How are blocklists maintained?

From @mcast on Thu Sep 08 2016 21:12:33 GMT+0000 (UTC)

“Bad data” blocklists are introduced in #106, #36.

In https://github.com/ipfs/notes/issues/21#issuecomment-167912686

Official, default block lists are dangerous, they make the maintainer a target of law enforcement requests and bring lots of political hassle with them over what belongs on such a list and what doesn’t.

Block lists should require explicit and separate user opt-in to reduce censorship incentives. Having them maintained by a 3rd party also helps to unburden developers from such politics.

Sadly, this seems likely true in at least some regions.

So how are blocklists to be

  • generated and maintained?
    • The big “official” organisations can publish lists of any data they care to declare “bad”.
    • If I assert copyright on my data, can I publish a blocklist for unauthorised derivatives I find?
  • tagged?
    • for fetching some files, you could go to prison or even just disappear
    • if for copyright files (e.g. .mp3) maybe it’s ok to have it if you paid; no re-sharing
    • some files you just prefer not to see at work, or show to children
  • provided as default, or discovered?
    • by users/servers in an administrative region; like CRDA
    • according to the carriers’ preference e.g. businesses, for their staff
    • by user preference, e.g. things many people find they want to un-see
  • audited?

to be sure to keep coders out of legal & political trouble?


Copied from original issue: https://github.com/ipfs/faq/issues/176

From @jbenet on Fri Sep 09 2016 22:17:27 GMT+0000 (UTC)

Great questions. we can get all of these answered over time. But the first thing to say is that we care about doing this very right, and are thoughtful in our approach.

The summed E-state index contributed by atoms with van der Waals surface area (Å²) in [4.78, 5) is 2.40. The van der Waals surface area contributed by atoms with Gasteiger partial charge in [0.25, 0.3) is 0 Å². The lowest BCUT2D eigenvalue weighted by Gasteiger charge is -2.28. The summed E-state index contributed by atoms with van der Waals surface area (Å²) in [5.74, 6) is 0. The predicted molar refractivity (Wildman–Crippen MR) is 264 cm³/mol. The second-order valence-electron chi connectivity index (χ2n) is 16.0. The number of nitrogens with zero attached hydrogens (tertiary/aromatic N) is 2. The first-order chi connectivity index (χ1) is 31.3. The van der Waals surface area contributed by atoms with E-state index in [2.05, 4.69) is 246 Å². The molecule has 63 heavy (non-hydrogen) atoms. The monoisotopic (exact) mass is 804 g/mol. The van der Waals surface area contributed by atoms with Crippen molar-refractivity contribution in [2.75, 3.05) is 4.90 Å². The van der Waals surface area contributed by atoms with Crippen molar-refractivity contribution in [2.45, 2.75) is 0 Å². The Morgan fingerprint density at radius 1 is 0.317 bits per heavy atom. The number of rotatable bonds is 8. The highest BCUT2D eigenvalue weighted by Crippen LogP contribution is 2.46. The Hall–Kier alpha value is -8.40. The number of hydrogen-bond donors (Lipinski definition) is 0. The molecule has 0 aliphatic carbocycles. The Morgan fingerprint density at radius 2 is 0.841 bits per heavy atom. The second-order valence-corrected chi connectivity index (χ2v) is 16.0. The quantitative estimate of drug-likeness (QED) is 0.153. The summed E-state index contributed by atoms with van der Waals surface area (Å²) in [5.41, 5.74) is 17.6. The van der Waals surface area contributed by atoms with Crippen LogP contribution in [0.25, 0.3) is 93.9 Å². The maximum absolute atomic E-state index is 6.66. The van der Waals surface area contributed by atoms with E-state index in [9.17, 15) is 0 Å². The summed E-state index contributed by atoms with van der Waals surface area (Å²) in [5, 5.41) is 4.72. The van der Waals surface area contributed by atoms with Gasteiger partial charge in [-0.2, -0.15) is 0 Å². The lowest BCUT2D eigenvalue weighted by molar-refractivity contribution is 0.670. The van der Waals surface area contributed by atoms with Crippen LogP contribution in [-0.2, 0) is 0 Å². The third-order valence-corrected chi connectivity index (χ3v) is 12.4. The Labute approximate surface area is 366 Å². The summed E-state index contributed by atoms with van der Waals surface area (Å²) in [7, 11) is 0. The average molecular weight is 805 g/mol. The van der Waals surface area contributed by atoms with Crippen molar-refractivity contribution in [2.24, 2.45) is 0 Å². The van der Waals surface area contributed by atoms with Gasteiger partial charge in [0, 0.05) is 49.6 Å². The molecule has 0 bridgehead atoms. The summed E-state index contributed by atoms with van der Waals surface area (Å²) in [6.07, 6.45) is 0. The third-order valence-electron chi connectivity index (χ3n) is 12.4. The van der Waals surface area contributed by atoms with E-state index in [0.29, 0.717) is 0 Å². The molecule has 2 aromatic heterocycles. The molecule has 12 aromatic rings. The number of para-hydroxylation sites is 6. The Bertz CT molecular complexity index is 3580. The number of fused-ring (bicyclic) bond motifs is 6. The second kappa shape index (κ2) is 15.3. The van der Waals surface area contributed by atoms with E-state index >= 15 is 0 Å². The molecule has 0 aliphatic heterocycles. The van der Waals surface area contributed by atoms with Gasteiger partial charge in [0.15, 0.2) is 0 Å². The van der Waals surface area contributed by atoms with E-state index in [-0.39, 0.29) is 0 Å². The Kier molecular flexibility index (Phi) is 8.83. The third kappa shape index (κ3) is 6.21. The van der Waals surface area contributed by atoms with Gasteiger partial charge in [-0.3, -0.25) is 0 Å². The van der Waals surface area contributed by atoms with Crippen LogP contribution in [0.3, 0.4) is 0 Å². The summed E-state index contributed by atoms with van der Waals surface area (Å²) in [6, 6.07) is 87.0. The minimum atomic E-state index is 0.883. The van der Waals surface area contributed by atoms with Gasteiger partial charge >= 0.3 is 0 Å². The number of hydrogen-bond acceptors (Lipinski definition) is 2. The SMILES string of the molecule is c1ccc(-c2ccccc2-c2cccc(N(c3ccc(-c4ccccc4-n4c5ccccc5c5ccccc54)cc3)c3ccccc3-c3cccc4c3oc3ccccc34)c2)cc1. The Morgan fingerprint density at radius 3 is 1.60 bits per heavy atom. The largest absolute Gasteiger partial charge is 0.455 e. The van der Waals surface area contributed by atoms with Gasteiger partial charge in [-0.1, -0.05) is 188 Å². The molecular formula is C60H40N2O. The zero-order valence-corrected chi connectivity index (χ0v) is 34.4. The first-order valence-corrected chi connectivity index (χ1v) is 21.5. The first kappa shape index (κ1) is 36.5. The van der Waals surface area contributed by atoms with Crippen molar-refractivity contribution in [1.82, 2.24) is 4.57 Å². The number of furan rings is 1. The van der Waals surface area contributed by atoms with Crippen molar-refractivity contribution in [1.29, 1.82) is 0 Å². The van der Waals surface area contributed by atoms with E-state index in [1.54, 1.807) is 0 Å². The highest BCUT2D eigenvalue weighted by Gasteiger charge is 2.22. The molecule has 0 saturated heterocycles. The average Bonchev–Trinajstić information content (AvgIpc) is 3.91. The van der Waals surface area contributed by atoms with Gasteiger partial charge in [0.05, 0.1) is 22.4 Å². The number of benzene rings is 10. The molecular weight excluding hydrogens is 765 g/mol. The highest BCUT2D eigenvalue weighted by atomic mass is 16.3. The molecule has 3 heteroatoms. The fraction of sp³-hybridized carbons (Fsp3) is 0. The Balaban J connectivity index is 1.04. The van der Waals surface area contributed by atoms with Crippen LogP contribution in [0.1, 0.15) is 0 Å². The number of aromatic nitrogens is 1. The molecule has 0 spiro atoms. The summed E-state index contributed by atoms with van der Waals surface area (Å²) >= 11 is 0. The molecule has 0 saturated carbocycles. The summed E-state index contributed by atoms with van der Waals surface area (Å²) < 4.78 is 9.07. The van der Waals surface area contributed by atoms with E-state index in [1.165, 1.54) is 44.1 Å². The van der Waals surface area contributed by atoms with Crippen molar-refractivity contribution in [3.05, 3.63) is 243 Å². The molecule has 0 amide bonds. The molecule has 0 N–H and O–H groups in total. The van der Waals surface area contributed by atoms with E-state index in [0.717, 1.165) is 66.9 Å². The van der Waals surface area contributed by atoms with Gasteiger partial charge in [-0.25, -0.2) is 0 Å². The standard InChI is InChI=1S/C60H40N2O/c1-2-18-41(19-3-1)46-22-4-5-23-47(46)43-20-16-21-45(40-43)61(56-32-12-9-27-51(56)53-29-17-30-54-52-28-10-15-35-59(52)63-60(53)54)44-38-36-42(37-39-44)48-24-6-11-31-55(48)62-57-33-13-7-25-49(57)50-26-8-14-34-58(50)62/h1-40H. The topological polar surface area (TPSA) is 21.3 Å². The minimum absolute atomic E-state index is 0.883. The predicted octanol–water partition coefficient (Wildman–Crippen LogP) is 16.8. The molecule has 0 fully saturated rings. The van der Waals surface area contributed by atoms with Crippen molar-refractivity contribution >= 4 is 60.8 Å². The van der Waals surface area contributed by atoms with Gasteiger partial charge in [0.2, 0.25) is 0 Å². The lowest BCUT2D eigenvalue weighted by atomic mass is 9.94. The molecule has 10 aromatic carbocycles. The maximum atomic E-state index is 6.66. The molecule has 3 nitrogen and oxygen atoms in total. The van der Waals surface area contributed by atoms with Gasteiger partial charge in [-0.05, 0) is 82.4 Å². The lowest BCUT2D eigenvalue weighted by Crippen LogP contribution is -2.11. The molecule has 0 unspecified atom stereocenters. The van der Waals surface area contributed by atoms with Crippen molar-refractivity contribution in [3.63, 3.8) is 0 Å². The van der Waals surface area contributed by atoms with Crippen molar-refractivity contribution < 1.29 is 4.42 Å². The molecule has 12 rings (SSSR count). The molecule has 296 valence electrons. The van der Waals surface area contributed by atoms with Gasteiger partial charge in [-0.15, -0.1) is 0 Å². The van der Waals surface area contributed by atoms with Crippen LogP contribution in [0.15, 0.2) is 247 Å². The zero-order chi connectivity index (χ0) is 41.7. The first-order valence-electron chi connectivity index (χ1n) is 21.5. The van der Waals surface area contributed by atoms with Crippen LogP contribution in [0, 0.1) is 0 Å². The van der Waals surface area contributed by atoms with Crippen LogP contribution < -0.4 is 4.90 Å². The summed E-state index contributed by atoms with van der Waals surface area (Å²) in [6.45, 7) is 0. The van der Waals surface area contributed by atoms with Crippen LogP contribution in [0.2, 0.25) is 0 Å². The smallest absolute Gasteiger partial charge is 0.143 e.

In short, for now, we’ll translate DMCA requests and the like into a blocklist, and publish it somewhere. (we haven’t had to do this yet). clients can follow it in their configs. (will have some easy way to configure and turn on/off).

We will likely provide our own as default for now. In the long term it would be our hope that an independent bodies like EFF and Berkman Center would get involved in making sure these lists are correct. (I personally would like to reduce the “false positives” problem in DMCA, but it’s not easy to do this at scale given the huge volumes (youtube receives tons of these)). Regardless all blocklists would be accessible through ipfs itself to audit, and should carry a reason (usually the original legal request from whatever entity). This can be audited independently.

From @mcast on Tue Sep 13 2016 21:33:53 GMT+0000 (UTC)

TL;DR I’m optimistic about the technical side, but not so much the social.

[…] the first thing to say is that we care about doing this very right, and are thoughtful in our approach.

They’re composable - the fact that the union of a list of blocklists is a blocklist could be useful. To take best advantage of this, maybe the UI needs some mechanisms for feedback to & pushback from the user?

If the spec will need iterating, it makes sense to push censorship out into a daemon or subprocess. Like Squid can do.

Maybe a tool to check your pinned list for new blocked data, and give some warning?

In the long term it would be our hope that an independent bodies like EFF and Berkman Center would get involved in making sure these lists are correct. […]

So getting the blocklists “right” or “right enough” implies impartial curation? This sounds expensive, and yet the copyright holders probably won’t want to fund a charity to do it, and neither are most of the readers.

At least it can be done in an open way; and any attempt to get round the “one man’s blocklist is another man’s pin list” by e.g. hashing the ids again or putting them in a bloom filter… comes back to https://github.com/ipfs/faq/issues/85#issuecomment-246816012.